Reba McEntire Explains Why She Waited Until Now to Record Her First Gospel Album

Reba McEntire
Justin McIntosh

Reba McEntire

In her four-decades plus of recording, Reba McEntire has heard a little bit of everything from record companies. But when the Country Music Hall of Fame member turned in her latest project, she was told something that she had never heard before.

“When we went in to record, we were just going to do a regular album,” she said of her first-ever gospel album. “I wanted to do a mix of some old and some new. But, when we presented it to the labels -- Nash Icon and Capitol Christian -- they both said ‘We can’t pitch any of these out. There’s none that we don’t like.’ I asked them what they wanted to do, and they said ‘Let’s make it a double album. Have one CD be all the old songs, and the other one be all new songs.’ So, they had me go back in and record five more songs. That’s how we ended up at two discs, and the two bonus tracks.” Getting to record more songs was a career first for the singer, though one she readily welcomed. “That was a good problem to have. I’ve never had a situation like that before, so I was delighted.”

The singer will release Sing It Now: Songs of Faith and Hope on Feb. 3. Making such an album has always been on her radar, but with the success that her sister Susie has enjoyed in the Christian format, she avoided doing so over the years. Still, cuts such as “Suddenly, There’s A Valley” and “Somebody Up There Likes Me” have shown her spiritual side.

“That’s always been a part of who I am,” she says. “I didn’t get into that genre because of Susie, but she was fine with it and really encouraged me. I think that timing is everything. I was pleased that everybody was on board and enthusiastic about me doing a gospel album.”

The new release is the second straight project from the singer to feature classic material -- following up her recent My Kind of Christmas disc. She tells Billboard she tried to approach the standards the same way.

“A lot of the classics are like Christmas songs. They have so many verses. I sang the ones I was familiar with, and the versions I was familiar with. I had the hymnal out from the church I went to growing up in Chockie, Oklahoma. I just started going through there to pick the songs, and I just sang them the way I remembered them.”

Disc one features her take on classic fare as “I’ll Fly Away” and “Softly and Tenderly” (featuring Kelly Clarkson and Trisha Yearwood), as well as the first song she was ever paid for singing -- “Jesus Loves Me.” She recalls the moment, which took place when she was about four years old.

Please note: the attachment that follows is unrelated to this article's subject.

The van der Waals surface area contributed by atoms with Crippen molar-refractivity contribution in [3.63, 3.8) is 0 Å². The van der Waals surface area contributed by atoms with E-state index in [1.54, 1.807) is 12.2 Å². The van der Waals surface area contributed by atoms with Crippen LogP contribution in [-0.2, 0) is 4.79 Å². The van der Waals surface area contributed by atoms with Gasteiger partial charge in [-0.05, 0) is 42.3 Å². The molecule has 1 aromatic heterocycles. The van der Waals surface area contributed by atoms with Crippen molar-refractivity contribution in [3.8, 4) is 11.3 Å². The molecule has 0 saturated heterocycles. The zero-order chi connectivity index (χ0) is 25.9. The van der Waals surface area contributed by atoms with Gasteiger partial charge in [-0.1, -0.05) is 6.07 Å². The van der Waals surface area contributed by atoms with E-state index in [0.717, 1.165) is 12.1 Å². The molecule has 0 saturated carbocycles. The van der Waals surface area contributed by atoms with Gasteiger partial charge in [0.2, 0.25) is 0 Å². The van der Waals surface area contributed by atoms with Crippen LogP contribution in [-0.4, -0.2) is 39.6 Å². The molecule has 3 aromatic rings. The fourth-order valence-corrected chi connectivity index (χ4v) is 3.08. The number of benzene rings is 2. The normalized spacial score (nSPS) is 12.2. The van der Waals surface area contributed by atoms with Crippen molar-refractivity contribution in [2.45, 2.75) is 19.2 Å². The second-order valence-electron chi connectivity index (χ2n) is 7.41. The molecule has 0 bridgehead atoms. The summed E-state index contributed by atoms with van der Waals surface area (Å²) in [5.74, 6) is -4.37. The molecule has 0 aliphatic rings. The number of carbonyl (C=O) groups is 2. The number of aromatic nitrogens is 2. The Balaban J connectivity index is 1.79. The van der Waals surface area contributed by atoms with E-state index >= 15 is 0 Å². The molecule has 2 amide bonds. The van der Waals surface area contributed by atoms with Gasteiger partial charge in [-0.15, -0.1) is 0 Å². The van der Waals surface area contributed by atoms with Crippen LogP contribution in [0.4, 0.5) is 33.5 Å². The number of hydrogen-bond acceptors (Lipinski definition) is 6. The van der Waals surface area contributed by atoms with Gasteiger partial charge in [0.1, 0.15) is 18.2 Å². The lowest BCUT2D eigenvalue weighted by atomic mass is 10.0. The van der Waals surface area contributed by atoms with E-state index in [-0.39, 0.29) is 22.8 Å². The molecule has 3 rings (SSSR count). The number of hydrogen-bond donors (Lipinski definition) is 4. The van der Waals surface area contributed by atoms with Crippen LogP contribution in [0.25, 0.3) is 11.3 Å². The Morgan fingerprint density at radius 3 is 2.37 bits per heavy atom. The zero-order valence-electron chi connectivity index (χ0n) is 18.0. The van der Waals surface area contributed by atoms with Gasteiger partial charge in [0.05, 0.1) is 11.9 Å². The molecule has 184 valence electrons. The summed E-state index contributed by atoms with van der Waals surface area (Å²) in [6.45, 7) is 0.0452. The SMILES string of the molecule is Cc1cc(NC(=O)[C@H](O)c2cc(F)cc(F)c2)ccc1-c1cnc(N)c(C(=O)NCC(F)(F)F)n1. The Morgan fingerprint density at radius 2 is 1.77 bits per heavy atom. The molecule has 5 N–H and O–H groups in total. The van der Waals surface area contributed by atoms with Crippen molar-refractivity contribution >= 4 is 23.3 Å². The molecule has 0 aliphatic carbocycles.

“I was in Cheyenne, Wyoming at the Cheyenne Frontier Hotel. The cowboys there paid [her brother] Pake a quarter to sing ‘Hound Dog.’ I got up, and they paid me a nickel to do ‘Jesus Loves Me.’ In a lot of cases, there are great stories that go with the songs that make for great memories.”

One song that the singer recorded by the request of former Reba co-star Melissa Peterman served as the basis for some education for the singer -- "Oh Happy Day.” She thought the song was much newer than it is. “I didn’t know until I started looking in my hymnal and I saw it. I was really surprised. I had just heard the modern-day version. I don’t even remember doing that when we were in church.”

One cut that has a special spot in her heart is “I’ll Fly Away,” which features her mother and both of her sisters. “That was definitely a hoot. We got into the studio, and all of us behind one mic. Mama and Alice started backing up, and of course, Susie and I were just hogging the mic. I told them ‘You guys gotta get up here.’ We’d get tickled, and I’d start trying to direct them. We just had a blast, and we’ve got it all on video."

Also of note for the singer is “I Got The Lord On My Side,” on which she shares a co-write credit with her mother. “We were in the studio, and were singing it and listening back to it. Mama says ‘Can I suggest something? I said, ‘Sure.’ She said, ‘Instead of saying ‘I’m so happy’ on the last verse, why don’t you say ‘If you’re happy’?” I said, 'Great! Does that mean I’m going to have to give you a writer’s credit?' That was very special to me.”

Disc two kicks off with the beautiful title cut from the project, which serves as the perfect segue between discs. “That’s why I put it first on the second CD,” she admits. “If I can sing those songs when I was growing up, I sure can sing them now. [I'm] older. You have life experiences, and that comes into play. They mean even more to me now.”

Reba worked with Doug Sisemore and Rascal FlattsJay DeMarcus as producers on the album. Of the latter, she says, “He’s one of the best producers I’ve ever gotten to work with. He’s very knowledgeable as a musician, a singer, and an arranger. He’s also so easy to get along.” McEntire says that she was intrigued with DeMarcus after hearing what he did behind the glass on Ronnie Dunn’s latest disc, Tattooed Heart. “That was the of the reasons I wanted to work with him. Ronnie was singing his praises at how great he was to work with, and just how full of ideas he is.”

McEntire will likely perform several of the cuts from Sing It Now on Feb. 15 at her sold-out performance at the Ryman Auditorium in Music City. She says she can’t wait to perform her first full-length concert at “The Mother Church of Country Music.”

“That’s the only vacation we ever took on the McEntire side. We went to Nashville at the Grand Ole Opry. I remember going there as a little girl. It will be the first time I’ve ever done a complete show at the Ryman. I’ve done songs there before, but never a complete concert. My team and I thought it would be a great experience and something new to do. It’s definitely going to be another milestone.”


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